Chandra Levy was a 24-year-old former congressional intern whose 2001 disappearance gripped the nation's capital.
(Photo: AFP/Getty Images)
WASHINGTON - Secrecy shrouding the high-profile murder case of a former federal government intern deepened Wednesday when a local judge ruled that transcripts of recent proceedings would remain sealed.
Over the objections of a consortium of news media organizations, D.C. Superior Court Judge Gerald Fisher also said he would decide Thursday whether to close a scheduled afternoon hearing involving the man convicted in the slaying of Chandra Levy, whose 2001 disappearance gripped the nation's capital in the months before the Sept. 11 terrorist attacks.
"I do find that closure is essential,'' Fisher said following a brief hearing. "I take no satisfaction doing this. I don't particularly enjoy sealing proceedings.''
Federal prosecutors and lawyers for Ingmar Guandique, convicted in the murder, have met twice since December in closed hearings about new information that could undermine the testimony of a prosecution witness. The nature of that information and the identity of the witness involved has remained sealed.
Patrick Carome, the attorney representing Gannett, parent company of USA TODAY, and three other news organizations - McClatchy Co., the Associated Press and the Washington Post - argued that Fisher's decision "raises serious ... questions'' about the public's right to access under the First Amendment.
"It really seems hard to imagine that, at a minimum, every word that was said (in the previous hearings) has to be blanked out and not made available,'' Carome said. "There has been no finding here of the need for secrecy.''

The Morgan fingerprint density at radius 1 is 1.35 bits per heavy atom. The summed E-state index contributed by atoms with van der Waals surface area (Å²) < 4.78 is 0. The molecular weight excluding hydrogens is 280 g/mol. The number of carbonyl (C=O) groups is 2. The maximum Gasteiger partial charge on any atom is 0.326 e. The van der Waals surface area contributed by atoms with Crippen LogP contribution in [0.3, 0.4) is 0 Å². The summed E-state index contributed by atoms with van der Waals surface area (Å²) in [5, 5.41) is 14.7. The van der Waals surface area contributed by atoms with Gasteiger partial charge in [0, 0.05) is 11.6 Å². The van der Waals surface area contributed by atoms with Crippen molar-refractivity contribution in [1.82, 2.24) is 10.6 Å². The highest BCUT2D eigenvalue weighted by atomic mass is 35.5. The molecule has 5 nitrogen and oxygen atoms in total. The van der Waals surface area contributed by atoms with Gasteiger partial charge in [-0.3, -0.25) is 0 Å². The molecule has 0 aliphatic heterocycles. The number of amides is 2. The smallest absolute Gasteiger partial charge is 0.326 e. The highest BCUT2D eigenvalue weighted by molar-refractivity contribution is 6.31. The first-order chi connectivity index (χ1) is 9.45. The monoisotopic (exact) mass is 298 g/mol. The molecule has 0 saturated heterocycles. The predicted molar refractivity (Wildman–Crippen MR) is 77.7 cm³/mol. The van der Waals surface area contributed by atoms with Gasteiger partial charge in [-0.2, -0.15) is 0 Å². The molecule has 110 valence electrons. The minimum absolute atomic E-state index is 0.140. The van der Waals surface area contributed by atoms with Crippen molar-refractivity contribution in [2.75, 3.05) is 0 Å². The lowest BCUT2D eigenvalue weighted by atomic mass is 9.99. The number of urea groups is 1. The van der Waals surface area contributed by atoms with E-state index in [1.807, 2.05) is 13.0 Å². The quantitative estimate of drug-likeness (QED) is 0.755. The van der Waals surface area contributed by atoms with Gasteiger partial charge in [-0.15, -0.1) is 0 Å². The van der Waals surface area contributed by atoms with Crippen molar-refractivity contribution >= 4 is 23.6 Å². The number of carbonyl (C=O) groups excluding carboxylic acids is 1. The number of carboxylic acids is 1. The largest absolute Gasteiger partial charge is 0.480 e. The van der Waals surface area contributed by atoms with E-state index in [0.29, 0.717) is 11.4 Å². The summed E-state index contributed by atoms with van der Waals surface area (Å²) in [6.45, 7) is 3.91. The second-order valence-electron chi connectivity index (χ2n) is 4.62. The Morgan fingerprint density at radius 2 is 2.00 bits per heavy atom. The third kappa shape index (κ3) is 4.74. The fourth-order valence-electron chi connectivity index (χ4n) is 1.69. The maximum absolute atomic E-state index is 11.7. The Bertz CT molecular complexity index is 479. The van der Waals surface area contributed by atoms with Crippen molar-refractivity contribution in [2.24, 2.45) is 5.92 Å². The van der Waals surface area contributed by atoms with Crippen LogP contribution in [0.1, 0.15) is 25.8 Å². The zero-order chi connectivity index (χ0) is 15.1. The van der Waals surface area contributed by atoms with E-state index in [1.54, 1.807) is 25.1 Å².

Joshua Deahl, one of Guandique's lawyers, said he supported the news media request, saying there are "alternatives to closure.''
The government, meanwhile, has requested the unusual restrictions, with little public explanation. Fisher, however, did reveal in a December hearing that he ordered the proceedings closed because of unspecified "safety concerns.''
"The court, in the last two hearings, looked at the issues and applied the correct analysis,'' Assistant U.S. Attorney Margaret Chriss said.
Mystery has cloaked many aspects of the Levy case since she was first reported missing. It was not until 2002 that her remains were found in a Washington park. Guandique was convicted in the killing in 2010 and sentenced to 60 years in prison, long after police focused immediate attention on then-congressman Gary Condit of California, who had reportedly formed a relationship with Levy before her disappearance. Condit was cleared of any involvement in her death, and he was ousted from Congress in a 2002 primary election.
The government's star witness in Guandique's prosecution was the defendant's former cellmate, Armando Morales. He told a jury in 2010 that Guandique admitted to him that he had killed Levy.
The strict secrecy provisions enforced by the judge took a comic turn at one point in the hearing when Deahl requested a private meeting with the judge and prosecutors to determine if he could even publicly disclose the purpose for Thursday's court session.
Fisher barred Carome from the brief private huddle at the judge's bench before allowing the Thursday session to be described as a discovery hearing that would not involve witness testimony.